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Extreme poverty among people with HIV in the UK increasing

Tuesday, October 19, 2010

A new report on Poverty and HIV by NAT (National AIDS Trust) and Terrence Higgins Trust (THT) reveals at least one in six people diagnosed with HIV in the UK experienced severe poverty between 2006 and 2009.  Furthermore, the level of poverty experienced by people living with HIV has dramatically increased over recent years.   In the current climate – and without determined Government action – the poverty crisis for people living with HIV is set to get worse.

New figures reveal recipients of grants from the Crusaid Hardship Fund, now run by THT, had an average weekly income of just £42 per week – less than half of the income they had 10 years ago (£93).  In addition, many have no income at all.  Most applicants are now living in extreme poverty with income at only 20 per cent of the average income for a single person1.

Nick Partridge, Chief Executive of THT comments:

'The level of poverty people with HIV are experiencing across the UK has dramatically increased over recent years. Where the Hardship Fund used to buy people a fridge or pay for respite care, now it mainly goes on basic survival – food, clothes, a bed.'

The report analyses the underlying reasons why people with HIV face poverty.  Over a quarter (29 per cent) of applications to the Hardship Fund cited the immigration system as the primary reason for poverty.  In October 2009, the Government support for single asylum seekers was reduced from £64.30 to £35.13 a week - just £5 a day. A further 17 per cent of applications said that problems relating to the benefits system were their main cause of hardship.  Problems included awaiting a benefit decision, changes to the benefit system or delays in receiving benefits they were entitled to. 

Deborah Jack, Chief Executive of NAT (National AIDS Trust), comments:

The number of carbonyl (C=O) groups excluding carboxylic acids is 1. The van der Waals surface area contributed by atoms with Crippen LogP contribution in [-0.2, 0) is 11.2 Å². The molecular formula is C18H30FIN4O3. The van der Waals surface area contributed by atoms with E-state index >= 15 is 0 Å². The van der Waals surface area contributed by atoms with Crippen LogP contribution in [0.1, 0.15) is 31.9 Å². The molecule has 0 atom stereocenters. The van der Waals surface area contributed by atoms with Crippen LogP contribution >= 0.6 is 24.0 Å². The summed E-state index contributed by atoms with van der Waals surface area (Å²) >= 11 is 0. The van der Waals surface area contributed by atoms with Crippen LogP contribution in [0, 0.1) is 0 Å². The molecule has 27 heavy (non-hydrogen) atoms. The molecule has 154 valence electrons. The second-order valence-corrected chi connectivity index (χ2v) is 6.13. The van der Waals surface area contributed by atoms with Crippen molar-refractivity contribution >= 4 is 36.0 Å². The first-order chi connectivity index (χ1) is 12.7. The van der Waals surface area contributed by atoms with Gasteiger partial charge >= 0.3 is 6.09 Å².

'Charities are picking up the pieces of a poverty crisis in the UK, but there is only so much the sector’s limited funds can do.  The Government needs to address the underlying causes of this hardship, some of which it has been responsible for creating.  Granting asylum seekers the right to work after six months and ensuring people are not left in poverty while waiting for their benefits to be processed are two crucial steps that would release many people with HIV out of the poverty trap.'
The report identifies twenty recommendations that would address the root causes of poverty amongst people living with HIV. 

Case Study

James, 35 years old and HIV positive, is currently living between friend’s houses sleeping on their floors and occasionally in shop door ways.  He came to the UK as an asylum seeker and has been granted leave to remain here.  No longer eligible for housing under asylum support, he applied for benefits but has not received any payments.  An investigation revealed that due to backlogs in the system, by the time James’ claim was processed he was homeless and therefore did not qualify for the benefit.   James is one of 7,900 people with HIV in the UK who have relied on a grant from the Crusaid Hardship Fund in the last three years, to pay for basic needs.

- Ends -

Notes to the editor:

1 - A common measure of low income in the UK is 60% of the median weekly income of the general population.  At present, the low income threshold is £115 a week for a single person without dependents after housing costs. 

Poverty and HIV is available to download here.

For further information please contact:
Charli Scouller
Communications Manager 
020 7814 6733 

HIV and Poverty in the UK
Approximately 90,000 people are living with HIV in the UK.  The relationship between poverty and HIV is cyclical.  People in poverty are more likely to become infected, and poor health as a result of HIV can create poverty.  Social impacts of the virus can also impact on poverty, and there is still significant stigma attached to the virus.

THT and the Hardship Fund
Terrence Higgins Trust is the UK’s largest HIV and sexual health charity with centres across England, Scotland and Wales. We're here to provide information and advice about HIV and sexual health and offer a range of services including sexual health checks, counselling and support groups.  We campaign for a world where people with HIV live healthy lives, free from prejudice and discrimination and we promote good sexual health as a right and reality for all. Terrence Higgins Trust relies on donations to deliver a wide range of services. To make a donation, visit

People living with HIV can contact THT Direct on 0845 12 21 200, for advice on applying to the Hardship Fund, and alternative forms of assistance.

NAT (National AIDS Trust) is the UK’s leading charity dedicated to transforming society’s response to HIV. We provide fresh thinking, expert advice and practical resources. We campaign for change.
Shaping attitudes. Challenging injustice. Changing lives.